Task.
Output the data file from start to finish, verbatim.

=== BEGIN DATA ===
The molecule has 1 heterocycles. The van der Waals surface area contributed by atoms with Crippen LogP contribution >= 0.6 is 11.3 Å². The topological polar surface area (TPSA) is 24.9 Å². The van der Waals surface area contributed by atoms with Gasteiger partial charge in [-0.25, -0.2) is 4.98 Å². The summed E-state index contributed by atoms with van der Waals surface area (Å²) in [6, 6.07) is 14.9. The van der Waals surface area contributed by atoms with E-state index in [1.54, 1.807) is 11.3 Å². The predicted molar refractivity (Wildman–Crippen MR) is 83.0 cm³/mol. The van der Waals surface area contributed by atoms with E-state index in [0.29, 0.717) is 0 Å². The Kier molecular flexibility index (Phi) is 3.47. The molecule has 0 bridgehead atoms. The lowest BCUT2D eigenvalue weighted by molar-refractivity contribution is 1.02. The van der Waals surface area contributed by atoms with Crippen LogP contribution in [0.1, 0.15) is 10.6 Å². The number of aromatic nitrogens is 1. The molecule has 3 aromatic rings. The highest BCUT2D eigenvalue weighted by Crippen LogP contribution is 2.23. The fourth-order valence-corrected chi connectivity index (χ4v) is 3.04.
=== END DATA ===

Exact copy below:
The molecule has 1 heterocycles. The van der Waals surface area contributed by atoms with Crippen LogP contribution >= 0.6 is 11.3 Å². The topological polar surface area (TPSA) is 24.9 Å². The van der Waals surface area contributed by atoms with Gasteiger partial charge in [-0.25, -0.2) is 4.98 Å². The summed E-state index contributed by atoms with van der Waals surface area (Å²) in [6, 6.07) is 14.9. The van der Waals surface area contributed by atoms with E-state index in [1.54, 1.807) is 11.3 Å². The predicted molar refractivity (Wildman–Crippen MR) is 83.0 cm³/mol. The van der Waals surface area contributed by atoms with E-state index in [0.29, 0.717) is 0 Å². The Kier molecular flexibility index (Phi) is 3.47. The molecule has 0 bridgehead atoms. The lowest BCUT2D eigenvalue weighted by molar-refractivity contribution is 1.02. The van der Waals surface area contributed by atoms with Crippen LogP contribution in [0.1, 0.15) is 10.6 Å². The number of aromatic nitrogens is 1. The molecule has 3 aromatic rings. The highest BCUT2D eigenvalue weighted by Crippen LogP contribution is 2.23. The fourth-order valence-corrected chi connectivity index (χ4v) is 3.04.